# What is a non-resonant decay?

In particle physics, what is non-resonant decay? How does it manifest itself in invariant mass frame? Does it not peak? It has to peak, right, otherwise, how would anyone know, that there is a decay and not only random noise?

• Where have you heard that term? – innisfree Dec 1 '18 at 5:25
• From my thesis supervisor. I am afraid to ask him silly questions... – user74200 Dec 1 '18 at 5:32
• I once saw my advisor in my doctor's building, and the Doc commented on my abnormally high blood pressure--and that's after I graduated and left. For me it means any decay that has a measurable lifetime and not a "width" in energy--or perhaps the width is less than 1 bin on whatever histogram you have. – JEB Dec 1 '18 at 5:57
• @JEB something with a long lifetime is a very narrow resonance; pretty much the opposite of non-resonant decays – dukwon Dec 1 '18 at 9:09
• @dukwon Is that you jlab.org/about/leadership/deputy-director-science? I think I need a lisinopril. – JEB Dec 1 '18 at 16:53

In >2-body decays, non-resonant decays are those which aren't associated with an intermediate resonance. They don't form peak-like structures (at least not narrow ones) in the phase space of the decay, but it is not a problem to distinguish them from background. Of course they still appear in the usual peak of the initial-state particle when reconstructing the invariant mass of the final-state particles. We are talking about the behaviour of intermediate states.

In amplitude analyses using the isobar formalism, it's quite common to include, in addition to the coherent sum of resonances, one (or more) non-resonant terms. The number and shape of the non-resonant terms depend on the spins of the initial and final state particles as well as the amount of available phase space.

In a classic $$D \to abc$$ Dalitz analysis, where $$D$$, $$a$$, $$b$$ and $$c$$ are all (pseudo)scalars, the non-resonant term is typically a complex constant that is uniform in phase space, whereas resonances are descrbed by Breit-Wigners or similar functions. In this case you may think of non-resonant decays as "true 3-body" decays instead of sequential $$D \to R(\to ab) c$$ decays.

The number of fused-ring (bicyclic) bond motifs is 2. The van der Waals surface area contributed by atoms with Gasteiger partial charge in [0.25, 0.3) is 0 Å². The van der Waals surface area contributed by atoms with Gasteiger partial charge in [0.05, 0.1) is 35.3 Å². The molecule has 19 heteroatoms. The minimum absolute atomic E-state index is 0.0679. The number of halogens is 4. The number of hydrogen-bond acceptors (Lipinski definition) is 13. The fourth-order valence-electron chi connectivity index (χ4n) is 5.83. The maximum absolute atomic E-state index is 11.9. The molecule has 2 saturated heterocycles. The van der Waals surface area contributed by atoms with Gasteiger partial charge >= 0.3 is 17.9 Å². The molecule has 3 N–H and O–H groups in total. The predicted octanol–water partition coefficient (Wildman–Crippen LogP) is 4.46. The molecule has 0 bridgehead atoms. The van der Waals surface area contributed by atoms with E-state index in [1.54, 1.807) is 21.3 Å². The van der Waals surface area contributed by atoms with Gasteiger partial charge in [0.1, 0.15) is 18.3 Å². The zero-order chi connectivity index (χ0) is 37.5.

Here are the resonances in electron positron annihilation as recorded in the particle data. The energies are positive: the sum of the four masses of the resonant decay products is smaller than the energy scanned for the resonances.At rest these decay products cannot form the "particle" which appears in the invariant mass, and is called a resonance.

The simplest bound state, the hydrogen atom,

If the electron is at an n=2 state, it will decay to n=1 with the width of the bound state, emitting a photon . All bound states are at negative energies. In four vectors the sum of the proton and electron masses is larger than the hydrogen atom mass.

Look at the free neutron decay,

$$n→{p^++e^−+ν}$$

The sum of the outgoing masses is less than the neutron mass, the neutron is a bound state of the strong interaction, and decays due to the existence of the weak interaction.

• I don't see how this explains non-resonant decays – dukwon Dec 1 '18 at 8:39
• @dukwon Bound states can decay, but bound states are non resonant, cannot be excited in a scattering experiment with positive energy, so bound states fall in the definitionn of non resonant states, is all I am saying. – anna v Dec 1 '18 at 9:39
• @dukwon mind you, I am not saying there are no other usages of the term, but it seems to me as the simplest, ast o have a "decay" one needs a defined particle with a mass.. – anna v Dec 1 '18 at 9:48